Recent Appeals

Here are some recent results where I’ve helped family law trial lawyers get reversals on some critical issues – or where I’ve defended on appeal the victory that trial lawyers like you fought so hard to earn.

Olivarez v. Olivarez, 250 So. 3d 872 (Fla. 1st DCA 2018).

The district court agreed that $23,000 in dissipated assets should not have been included in the equitable distribution. The difference for my client was not simply in preventing her from being credited with tens of thousands of dollars that no longer existed. Instead, reversal in equitable distribution resulted in the reversal on alimony, child support, and attorneys’ fees as well.

Trial Lawyer: Homer A.C. Bliss, AV-rated family law attorney with over 30 years’ experience

Knecht v. Palmer, 252 So. 3d 842 (Fla. 5th DCA 2018).

Even when you don’t win on all the issues, a thorough presentation of your arguments on appeal can remain critical. This opinion affirming in part and reversing in part is one example. Here, the reversal on the fee issue alone resulted in a trial court award of additional fees in almost triple the amount spent to handle the appeal, from briefing through oral argument.

Trial Lawyer: J. Demere Mason, Board Certified Expert in Matrimonial Law, AV-rated attorney with more than 30 years of experience

Williams v. Sapp, 255 So. 3d 512 (Fla. 1st DCA 2018).

My client was denied due process when a trial court performed line-item changes to the consent final judgment she and her husband had executed and entered it as revised – without notice or even her presence. The district court agreed that this violation of due process; the denial of rehearing, an abuse of discretion.

Trial Lawyer: Douglas A. Oberdorfer

Kurtanovic v. Kurtanovic, 248 So. 3d 247 (Fla. 1st DCA 2018).

We didn’t convince the district court to reverse the imputation of income, but we secured reversals on equitable distribution, the requirement to make a lump-sum equalizing payment, the life insurance to secure alimony requirement, the obligation for the estate to pay alimony, and the attorneys’ fees award.

Trial Lawyer: Otto Rafuse

McAbee v. McAbee, Case No. 4D17-3450 (Fla. 4th DCA Dec. 12, 2018).

This case, like many involving children, turned on UCCJEA issues. Tragically, like a few cases, it also concerned false allegations of abuse. The client proved in Virginia that no abuse had ever occurred after years of litigation, expert evaluation, physical examinations, testimony, and several rulings. But the mother absconded with the child and presented her allegations anew to a Florida trial court, which entered a permanent injunction without conferring with the Virginia court. Fortunately, the Fourth District agreed that the conference requirement was all the more important where a trial court has only a “snapshot of information,” unlike the Virginia court that had grappled with the issues for years and reached the opposite conclusion: the father was no threat to the child’s welfare, but the mother was.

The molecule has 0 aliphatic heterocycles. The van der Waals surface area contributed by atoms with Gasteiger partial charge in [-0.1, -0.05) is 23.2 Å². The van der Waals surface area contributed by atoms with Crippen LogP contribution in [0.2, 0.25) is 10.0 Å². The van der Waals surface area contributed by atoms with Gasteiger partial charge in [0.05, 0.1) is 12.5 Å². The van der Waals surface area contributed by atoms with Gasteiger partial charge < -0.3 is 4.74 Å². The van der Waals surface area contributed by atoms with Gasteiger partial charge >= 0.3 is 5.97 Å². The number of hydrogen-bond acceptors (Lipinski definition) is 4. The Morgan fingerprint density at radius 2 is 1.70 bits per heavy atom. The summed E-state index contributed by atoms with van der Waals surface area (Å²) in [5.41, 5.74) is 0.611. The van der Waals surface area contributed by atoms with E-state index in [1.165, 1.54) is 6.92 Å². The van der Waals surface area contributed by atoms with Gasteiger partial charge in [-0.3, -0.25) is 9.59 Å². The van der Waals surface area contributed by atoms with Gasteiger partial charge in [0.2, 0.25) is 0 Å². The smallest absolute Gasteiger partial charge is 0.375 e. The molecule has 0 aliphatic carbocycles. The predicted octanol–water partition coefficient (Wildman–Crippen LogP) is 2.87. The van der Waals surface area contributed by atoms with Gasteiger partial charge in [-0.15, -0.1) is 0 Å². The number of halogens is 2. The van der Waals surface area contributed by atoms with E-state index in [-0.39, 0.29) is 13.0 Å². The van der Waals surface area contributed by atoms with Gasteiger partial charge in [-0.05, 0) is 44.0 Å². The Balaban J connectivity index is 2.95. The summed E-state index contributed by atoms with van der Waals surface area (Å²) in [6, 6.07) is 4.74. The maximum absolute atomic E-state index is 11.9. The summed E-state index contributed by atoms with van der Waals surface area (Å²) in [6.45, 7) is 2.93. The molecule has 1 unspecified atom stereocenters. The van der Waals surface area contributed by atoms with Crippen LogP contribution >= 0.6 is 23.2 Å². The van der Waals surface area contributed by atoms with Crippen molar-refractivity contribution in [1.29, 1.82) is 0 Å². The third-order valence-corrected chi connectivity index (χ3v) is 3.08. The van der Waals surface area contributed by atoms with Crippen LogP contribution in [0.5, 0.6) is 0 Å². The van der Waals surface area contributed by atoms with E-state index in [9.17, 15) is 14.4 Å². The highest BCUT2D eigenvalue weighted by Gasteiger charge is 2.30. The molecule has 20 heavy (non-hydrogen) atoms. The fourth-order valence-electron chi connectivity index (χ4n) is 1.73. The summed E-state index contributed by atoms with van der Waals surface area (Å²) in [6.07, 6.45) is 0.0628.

Trial Lawyer: Kyle Bedran

Wing v. Wing, 241 So. 3d 769 (Fla. 1st DCA 2018).

Sometimes, the DCA says it best when it says nothing at all. This PCA brought to an end a complex equitable distribution, parental responsibility, and relocation battle that had raged for more than a decade. This case went up to the district court several times before; part of my job was ensuring this would be the last. I’m very proud to have helped wrap up this case, sealing the trial lawyer’s resounding win, for a wonderful client and her children who deserved that finality.

Trial Lawyer: Elliot Zisser, Board Certified Expert in Matrimonial Law, AV-rated attorney, and Former President of the Florida Chapter of the American Academy of Matrimonial Lawyers

Cywes v. Wolfe, 241 So. 3d 767 (Fla. 1st DCA 2018).

In this PCA, the district court agreed with us that the trial court had reached the correct result on the hotly contested alimony and timesharing issues. It was a pleasure securing the affirmance of a hard-fought victory earned by the trial lawyers and our client.

Trial Lawyers: Robin Lanigan (before becoming a Duval County Circuit Court Magistrate), Dee Reiter - AV-rated attorney practicing family law for more than 30 years

Brown v. Kamma, Case No. 1D18-171 (Fla. 1st DCA Dec. 14, 2018).

In this PCA, the district court affirmed the trial court’s refusal to set aside a previous order involving relocation and timesharing issues. As a result, my client and his child can continue to benefit from the finality of the final order that protected the child’s best interests.

Trial Lawyer: Brenda Alexis Priestly Jackson - former Duval County School Board chairman; family lawyer practicing for over 20 years

Newsom v. Newsom, 221 So. 3d 1265 (Fla. 1st DCA 2017).

An injunction for protection can have far-reaching consequences for a respondent, so it’s critical to ensure that a respondent receives due process and that there’s an evidentiary basis for the ruling. The district court agreed.

Trial Lawyer: A. Russell Smith, AV-rated family law attorney with almost 40 years’ experience

Krafft v. Krafft, Case No. 1D17-0118 (Fla. 1st DCA Apr. 21, 2017).

When is a dismissal a good result for an appellant? When your appeals bring the other side back to the negotiation table, and you reach a consent final judgment that works for you and your children — without having to go through the process of appeal and another trial. I’m sorry for what my client and his family went through before we teamed up — but count this dismissal as a happy result.

Trial Lawyer: Lori Re, family law attorney with almost two decades of experience